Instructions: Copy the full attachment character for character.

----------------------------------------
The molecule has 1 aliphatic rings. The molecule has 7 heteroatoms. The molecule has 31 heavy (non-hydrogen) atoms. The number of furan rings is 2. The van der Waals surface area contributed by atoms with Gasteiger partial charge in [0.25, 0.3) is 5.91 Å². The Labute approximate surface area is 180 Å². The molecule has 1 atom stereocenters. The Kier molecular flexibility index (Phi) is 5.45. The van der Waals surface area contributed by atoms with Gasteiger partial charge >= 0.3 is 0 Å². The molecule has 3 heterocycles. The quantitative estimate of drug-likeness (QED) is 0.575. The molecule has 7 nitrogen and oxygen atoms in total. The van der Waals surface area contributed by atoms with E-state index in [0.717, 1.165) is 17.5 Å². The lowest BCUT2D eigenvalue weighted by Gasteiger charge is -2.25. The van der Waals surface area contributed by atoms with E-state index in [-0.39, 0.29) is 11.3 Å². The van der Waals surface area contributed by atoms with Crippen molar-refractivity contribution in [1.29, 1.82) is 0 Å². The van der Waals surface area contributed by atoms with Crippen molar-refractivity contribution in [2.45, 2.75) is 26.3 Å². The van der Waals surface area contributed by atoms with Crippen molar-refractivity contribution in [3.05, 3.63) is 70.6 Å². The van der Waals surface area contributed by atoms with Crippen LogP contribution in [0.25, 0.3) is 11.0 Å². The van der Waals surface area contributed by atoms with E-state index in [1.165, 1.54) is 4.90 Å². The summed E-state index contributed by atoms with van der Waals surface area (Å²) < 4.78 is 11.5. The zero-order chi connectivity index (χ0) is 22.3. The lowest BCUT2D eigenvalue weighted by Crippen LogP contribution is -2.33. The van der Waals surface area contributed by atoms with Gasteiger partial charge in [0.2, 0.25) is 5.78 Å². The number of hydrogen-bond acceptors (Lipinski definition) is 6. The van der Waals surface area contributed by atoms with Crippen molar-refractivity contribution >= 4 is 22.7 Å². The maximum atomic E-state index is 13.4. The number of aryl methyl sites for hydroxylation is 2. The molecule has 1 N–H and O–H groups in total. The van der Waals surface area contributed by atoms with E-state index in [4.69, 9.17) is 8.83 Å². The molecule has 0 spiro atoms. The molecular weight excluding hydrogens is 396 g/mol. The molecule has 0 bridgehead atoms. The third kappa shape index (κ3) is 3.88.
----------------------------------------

The molecule has 1 aliphatic rings. The molecule has 7 heteroatoms. The molecule has 31 heavy (non-hydrogen) atoms. The number of furan rings is 2. The van der Waals surface area contributed by atoms with Gasteiger partial charge in [0.25, 0.3) is 5.91 Å². The Labute approximate surface area is 180 Å². The molecule has 1 atom stereocenters. The Kier molecular flexibility index (Phi) is 5.45. The van der Waals surface area contributed by atoms with Gasteiger partial charge >= 0.3 is 0 Å². The molecule has 3 heterocycles. The quantitative estimate of drug-likeness (QED) is 0.575. The molecule has 7 nitrogen and oxygen atoms in total. The van der Waals surface area contributed by atoms with E-state index in [0.717, 1.165) is 17.5 Å². The lowest BCUT2D eigenvalue weighted by Gasteiger charge is -2.25. The van der Waals surface area contributed by atoms with E-state index in [-0.39, 0.29) is 11.3 Å². The van der Waals surface area contributed by atoms with Crippen molar-refractivity contribution in [1.29, 1.82) is 0 Å². The van der Waals surface area contributed by atoms with Crippen molar-refractivity contribution in [2.45, 2.75) is 26.3 Å². The van der Waals surface area contributed by atoms with Crippen molar-refractivity contribution in [3.05, 3.63) is 70.6 Å². The van der Waals surface area contributed by atoms with Crippen LogP contribution in [0.25, 0.3) is 11.0 Å². The van der Waals surface area contributed by atoms with E-state index in [1.165, 1.54) is 4.90 Å². The summed E-state index contributed by atoms with van der Waals surface area (Å²) < 4.78 is 11.5. The zero-order chi connectivity index (χ0) is 22.3. The lowest BCUT2D eigenvalue weighted by Crippen LogP contribution is -2.33. The van der Waals surface area contributed by atoms with Gasteiger partial charge in [0.2, 0.25) is 5.78 Å². The number of hydrogen-bond acceptors (Lipinski definition) is 6. The van der Waals surface area contributed by atoms with Crippen molar-refractivity contribution >= 4 is 22.7 Å². The maximum atomic E-state index is 13.4. The number of aryl methyl sites for hydroxylation is 2. The molecule has 1 N–H and O–H groups in total. The van der Waals surface area contributed by atoms with E-state index in [4.69, 9.17) is 8.83 Å². The molecule has 0 spiro atoms. The molecular weight excluding hydrogens is 396 g/mol. The molecule has 0 bridgehead atoms. The third kappa shape index (κ3) is 3.88.